Professor Diane Watt
I have published extensively on women’s religious and literary cultures and communities. However I am also interested in the representation of gender and sexuality in canonical writings, in particular in the work of John Gower, who was a contemporary and friend of Geoffrey Chaucer. My previous work has focused on later medieval and also early modern writers, and their readers, but my current research looks back to the eleventh and twelfth centuries and beyond. For example, at the moment I’m exploring connections between Goscelin of Saint-Bertin’s Liber Confortatorius and the famous Middle-English poem Pearl. I am excited about leading this network because it will allow me the opportunity to work with a team of international researchers who are all interested in thinking about the ways in which research into women’s literary culture might redefine the literary canon.
Professor Corinne Saunders
Professor of Medieval Literature
Corinne Saunders is Professor of Medieval Literature in the Department of English Studies and Co-Director of the Centre for Medical Humanities at the University of Durham. She specialises in medieval literature and the history of ideas, with a particular emphasis on medicine, emotions, gender and the body. She is a co-Investigator on the interdisciplinary project ‘Hearing the Voice’ and a collaborator on ‘The Life of Breath’, both funded by the Wellcome Trust. Her third monograph, Magic and the Supernatural in Medieval English Romance, was published in 2010, and she is currently writing A Concise History of Medieval English Literature. She is also the author of The Forest of Medieval Romance (1993) and Rape and Ravishment in the Literature of Medieval England (2001). She has edited A Companion to Medieval Poetry (2010), Chaucer (2001), A Companion to Romance: From Classical to Contemporary (2004), (with Françoise le Saux and Neil Thomas) Writing War: Medieval Literary Responses (2004), Cultural Encounters in the Romance of Medieval England (2005), (with Jane Macnaughton) Madness and Creativity in Literature and Culture (2005), (with David Fuller) Pearl (2005), A Concise Companion to Chaucer (2006), and (with Ulrika Maude and Jane Macnaughton) The Body and the Arts (2009). She is also the English editor of the journal Medium Ævum.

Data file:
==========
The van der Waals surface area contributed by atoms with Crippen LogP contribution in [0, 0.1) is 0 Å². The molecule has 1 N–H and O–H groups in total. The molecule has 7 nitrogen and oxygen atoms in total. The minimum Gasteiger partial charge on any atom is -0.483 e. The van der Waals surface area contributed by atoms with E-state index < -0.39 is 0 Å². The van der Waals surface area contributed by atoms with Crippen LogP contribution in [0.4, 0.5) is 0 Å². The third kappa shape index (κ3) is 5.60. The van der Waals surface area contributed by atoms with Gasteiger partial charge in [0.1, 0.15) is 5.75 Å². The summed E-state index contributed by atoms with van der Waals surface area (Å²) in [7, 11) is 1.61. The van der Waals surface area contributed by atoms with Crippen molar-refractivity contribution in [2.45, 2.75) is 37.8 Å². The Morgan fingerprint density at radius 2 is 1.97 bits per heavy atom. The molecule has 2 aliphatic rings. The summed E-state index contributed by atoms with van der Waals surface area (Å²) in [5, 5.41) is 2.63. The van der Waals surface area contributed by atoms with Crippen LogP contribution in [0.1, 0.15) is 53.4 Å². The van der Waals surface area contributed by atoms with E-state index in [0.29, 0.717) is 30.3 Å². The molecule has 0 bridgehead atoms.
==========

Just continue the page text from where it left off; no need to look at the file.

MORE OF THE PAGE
Professor Amy Appleford
Associate Professor of English
Amy Appleford is Associate Professor of English at Boston University. Her teaching and research interests are the interactions of literature, civic and political culture with Christian belief and practice; medieval women’s visionary writing and mysticism; and early drama, especially in relation to performance and ritual theory. She has published articles on Middle English poetry, late medieval women’s writing, fifteenth-century urban culture and Shakespeare.
Her first book, Learning to Die in London, 1380-1530 (Philadelphia, 2014) argues that the structured awareness of death and mortality was a vital aspect of medieval civic culture, critical not only to the shaping of single lives and the management of families and households but also to the practices of cultural memory, the building of institutions, and the good government of the city itself. This project was supported by the Stanford Humanities Center (2010-11), and by the Boston University Center for the Humanities (2012-13). Her current project, In Place of the Self: Askesis, Writing, and Urban Life in Late Medieval England, explores the literature and practice of asceticism in the works of Julian of Norwich, Thomas Hoccleve, Margery Kempe, and Thomas Malory, as well as in widely circulating pastoral and devotional texts. The project traces asceticism’s relation to aesthetic form and literary production, as the ascetic strives to shape and express herself (body and soul) in relation to pre-existing texts and exemplary lives; and studies asceticism as a form of what Michel Foucault calls “counter conduct” in complex and changing relation to religious and political hierarchy.